Retail’s digital revolution

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    Thursday04Oct 2018
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    Guest blog: Rachel Lund, BRC, speaks about the challenges retailers face with the rise in online sales and fall of in-store sales driving the need for changes to...

Retail is undergoing a once-in-a-generation transformation. The rise of online shopping is fundamentally changing the way retailers operate and bringing with it a wave of investment in technology to support digitization, drive productivity and enhance the consumer experience. To thrive and survive in this new world retailers have little choice but to embrace rapid technological change.

The share of sales made digitally in the UK is growing rapidly. BRC figures show that Online Non-Food sales have grown at an average annual rate of 8.1% over the last two years (Sep 2016-Aug 2018), at the same time as in-store sales have fallen at an annual rate of 2.2%. While the internet currently accounts for only 18% of all sales, that share is up from 3% in 2006 and will continue growing. However, the impact of the internet on retailing extends far wider than just the point of sale. With consumers able to compare products across businesses, find out what other consumers are buying and read unedited reviews of retailers or their products, digital communication platforms have become a powerful source of influence over shopping behavior.

Digital transformation is not simply about creating an e-commerce site. With the explosion of information and choice at the fingertips of consumers, retailers are under intense pressure to deliver an exceptional customer experience across the customer journey, from product research to in-store interaction to delivery on demand and after purchase assistance. To meet consumers’ expectations retailers are deploying digital technologies: from mobile specific websites; to highly personalized, AI driven, marketing; to fully digitized stock inventories, which ensure shoppers can order the same goods whether they’re in store or online; to augmented reality that enables consumers to visualize products before they buy.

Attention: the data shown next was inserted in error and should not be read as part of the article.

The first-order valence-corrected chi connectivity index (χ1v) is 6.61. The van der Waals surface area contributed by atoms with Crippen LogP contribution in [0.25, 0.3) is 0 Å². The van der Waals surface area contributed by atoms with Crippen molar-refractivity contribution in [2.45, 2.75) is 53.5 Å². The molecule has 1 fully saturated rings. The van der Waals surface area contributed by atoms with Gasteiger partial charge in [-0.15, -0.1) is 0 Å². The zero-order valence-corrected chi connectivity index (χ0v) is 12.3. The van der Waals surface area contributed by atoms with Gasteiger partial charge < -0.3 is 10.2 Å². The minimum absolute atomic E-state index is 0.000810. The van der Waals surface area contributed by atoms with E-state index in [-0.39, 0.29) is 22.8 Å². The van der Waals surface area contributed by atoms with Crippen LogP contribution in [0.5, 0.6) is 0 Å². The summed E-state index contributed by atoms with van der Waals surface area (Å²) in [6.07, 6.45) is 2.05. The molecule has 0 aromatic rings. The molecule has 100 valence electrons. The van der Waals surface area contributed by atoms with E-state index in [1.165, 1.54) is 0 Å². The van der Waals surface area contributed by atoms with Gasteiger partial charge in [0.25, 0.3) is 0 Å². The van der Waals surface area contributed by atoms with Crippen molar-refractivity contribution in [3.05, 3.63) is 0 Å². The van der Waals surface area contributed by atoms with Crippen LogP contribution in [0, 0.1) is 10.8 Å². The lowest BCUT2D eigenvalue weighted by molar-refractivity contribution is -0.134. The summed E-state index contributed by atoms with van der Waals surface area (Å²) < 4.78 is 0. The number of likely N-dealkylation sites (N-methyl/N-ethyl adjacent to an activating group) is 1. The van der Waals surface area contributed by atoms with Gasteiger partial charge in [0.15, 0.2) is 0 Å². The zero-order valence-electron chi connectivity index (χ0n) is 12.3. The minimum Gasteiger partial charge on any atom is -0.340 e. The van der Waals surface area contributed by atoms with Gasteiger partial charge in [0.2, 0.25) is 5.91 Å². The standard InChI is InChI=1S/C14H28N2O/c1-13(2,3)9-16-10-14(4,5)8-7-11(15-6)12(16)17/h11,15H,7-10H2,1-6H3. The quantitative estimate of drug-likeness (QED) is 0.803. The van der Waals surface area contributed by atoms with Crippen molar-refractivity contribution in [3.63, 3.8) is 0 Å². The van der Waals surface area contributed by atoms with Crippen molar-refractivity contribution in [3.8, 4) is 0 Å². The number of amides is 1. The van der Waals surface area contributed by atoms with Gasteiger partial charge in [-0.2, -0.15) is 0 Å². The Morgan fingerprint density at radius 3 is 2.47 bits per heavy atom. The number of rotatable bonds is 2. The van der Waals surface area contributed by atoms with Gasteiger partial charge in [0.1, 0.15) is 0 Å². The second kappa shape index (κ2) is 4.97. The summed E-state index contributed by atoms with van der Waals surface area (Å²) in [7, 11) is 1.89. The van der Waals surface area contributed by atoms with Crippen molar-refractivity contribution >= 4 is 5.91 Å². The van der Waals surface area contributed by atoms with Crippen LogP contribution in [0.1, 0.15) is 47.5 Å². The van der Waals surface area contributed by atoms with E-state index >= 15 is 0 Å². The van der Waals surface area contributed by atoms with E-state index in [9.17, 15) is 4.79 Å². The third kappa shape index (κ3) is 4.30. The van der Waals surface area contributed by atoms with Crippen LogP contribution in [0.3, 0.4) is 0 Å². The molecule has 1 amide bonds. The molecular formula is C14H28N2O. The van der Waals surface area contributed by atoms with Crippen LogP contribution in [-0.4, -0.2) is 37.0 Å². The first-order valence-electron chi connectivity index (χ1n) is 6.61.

For many established retailers fulfilling customer expectations in a digital era also means radically rethinking their business model. An online business requires a supply chain that can deliver any of their products to consumers anywhere in the country at increasingly shorter timescales. That means a step change in both warehousing space and logistics capability. At the same time, with sales shifting online, the role of the physical outlet is changing. The value of a store can no longer be measured simply in terms of how much revenue it generates, but in its contribution to a customer journey, which may both start and finish online. Alongside that, staff requirements are also changing; new roles are being created, while operating digital technology is becoming part and parcel of every retail job. As a result, both hiring and training needs are changing.

At the same time as digital is transforming shopping, profitability in the industry has fallen. That has led retailers to look to technology to drive productivity. A combination of fierce competition pushing down prices and rising costs of doing business has led retailers to look to digital technologies to automate and streamline business processes. This includes making use of cloud enabled software to manage employee working patterns and other internal processes, developing AI powered chatbots to deal with customer queries and investing in robots to work in warehouses; to name but a few.

With the excitement and opportunity of digital technology, comes the difficulty and turmoil of change. The internet has opened the door to many new retail businesses who can sell across the world without having to invest in a lot of physical infrastructure. Whereas existing retailers face the challenge of transforming the way they operate, in a world where a tough market is leaving little cash to invest. With so many technologies apparently available and relatively little information about return on investment it can be difficult for retailers to see the wood for the trees; particularly where management have little experience or background in digital. And while there are a number of retailers blazing a trail on the path to digitization, many are yet to define, let alone start implementing a digital transformation strategy. For those retailers there is a long road ahead.

 

By Rachel Lund, Head of Retail Insights and Analytics, BRC

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